By David Tanner, associate editor
Experienced trucking professionals took to the podium during the Mid-America Trucking Show to reaffirm their commitment to highway safety and to help federal regulators shape a rule on entry-level driver training standards.
What the industry doesn’t need, many said, is for inexperienced trainers to be in charge of inexperienced drivers hauling freight right out of trucking school.
“Before somebody can be a trainer, they have to be through all four seasons,” said 38-year trucking veteran and OOIDA Life Member Lee Strebel, during a public listening session held by Federal Motor Carrier Safety Administration officials, including Administrator Anne Ferro and Deputy Administrator Larry Minor.
The session was part of FMCSA’s outreach on driver training standards as the agency prepares a final rule as mandated in the highway bill MAP-21, Moving Ahead for Progress in the 21st Century.
“You have to give that student the big picture,” Strebel said.
Longtime truckers OOIDA Life Member Jerry Fritts, OOIDA Life Member Greg Petit, OOIDA Member Jeana Hysell, Sam Mitchell, OOIDA Life Member Sandi Talbott, D.J. Brown, OOIDA Life Member Dick Pingel, OOIDA Senior Member Scott Grenerth and OOIDA Executive Vice President Todd Spencer spoke about the need for trained drivers with experience to replace those leaving the industry.
Administrators acknowledged that many older, experienced drivers are leaving the industry and that schools have varying levels of standards for training new drivers.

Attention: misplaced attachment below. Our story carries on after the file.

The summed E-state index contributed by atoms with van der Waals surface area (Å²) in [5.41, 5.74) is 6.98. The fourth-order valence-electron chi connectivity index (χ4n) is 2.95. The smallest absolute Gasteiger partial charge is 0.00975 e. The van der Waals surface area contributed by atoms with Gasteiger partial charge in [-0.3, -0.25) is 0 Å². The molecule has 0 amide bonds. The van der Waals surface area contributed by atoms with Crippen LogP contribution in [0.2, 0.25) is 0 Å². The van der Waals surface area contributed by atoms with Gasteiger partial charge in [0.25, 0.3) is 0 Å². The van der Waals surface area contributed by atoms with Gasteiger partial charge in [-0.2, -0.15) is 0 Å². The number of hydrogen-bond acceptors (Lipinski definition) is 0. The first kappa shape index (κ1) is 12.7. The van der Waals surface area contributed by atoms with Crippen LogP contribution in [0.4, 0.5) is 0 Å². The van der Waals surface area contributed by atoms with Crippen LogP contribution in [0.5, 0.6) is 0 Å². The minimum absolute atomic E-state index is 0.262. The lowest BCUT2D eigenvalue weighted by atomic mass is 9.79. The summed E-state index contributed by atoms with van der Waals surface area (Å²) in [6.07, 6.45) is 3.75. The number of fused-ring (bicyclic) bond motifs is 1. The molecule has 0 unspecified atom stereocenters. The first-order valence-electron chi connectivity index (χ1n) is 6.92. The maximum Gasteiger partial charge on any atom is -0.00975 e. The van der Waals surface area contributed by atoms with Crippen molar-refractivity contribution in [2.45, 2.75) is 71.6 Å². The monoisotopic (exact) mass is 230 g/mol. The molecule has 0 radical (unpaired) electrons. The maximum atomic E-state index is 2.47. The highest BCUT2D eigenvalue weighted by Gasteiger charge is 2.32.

Some trainers and carrier representatives at the session said the FMCSA should allow them to keep doing what they’re doing – graduating thousands of CDL applicants and getting them to work quickly to fill the so-called “driver shortage.”
Truckers, however, cautioned against two- to three-week training courses – some even shorter than that – promising CDLs and a job.
“You can train anyone to go down the road,” Spencer said. “You want to train a driver for when things go wrong, because things go wrong every day.”
Truckers offered up that drivers should have three to five years of experience before becoming a trainer to train other drivers. Many said that a trainee needs six months at the wheel with an experienced trainer before being turned loose on a job.
Drivers highlighted the recruitment strategies of carriers, the so-called “driver shortage,” and the turnover rate in an effort to shed light on the need for commitment by the federal agency on tighter training standards.
“There is no oversight on the turnover rate,” said Talbott. “As a veteran driver and as a taxpayer, I feel if the FMCSA truly cared about safety they would have a cap on how many students could be recruited by a training carrier per year.”
An official representing a group of schools that graduate about 50,000 entry-level drivers each year said they supply most of those drivers to a group of large carriers. The carriers with relationships with those schools own a combined 60,000 tractors. The numbers illuminate what truckers know firsthand in terms of driver turnover in the industry.
Fritts cited a recent study that said the LTL sector had only 9 percent turnover, far lower than the 100 percent turnover of some carriers despite the fact that the drivers are essentially doing the same work.
“New drivers are really being exploited by trucking company management,” Fritts said.
The panel asked about simulators as a training tool. Brown and Grenerth said that while simulators can teach certain things, there’s no substitute for real-world conditions, including weather, traffic, hours of service, separation from family and other stresses.
“Getting a CDL is not being an experienced driver,” Grenerth said.
“I don’t think anything is going to teach me what that road is going to teach me,” said Brown.
The FMCSA intends to publish a rule on entry level driver training standards in October, as per the mandate. Administrators said they were grateful for the input from experienced drivers on the issue. LL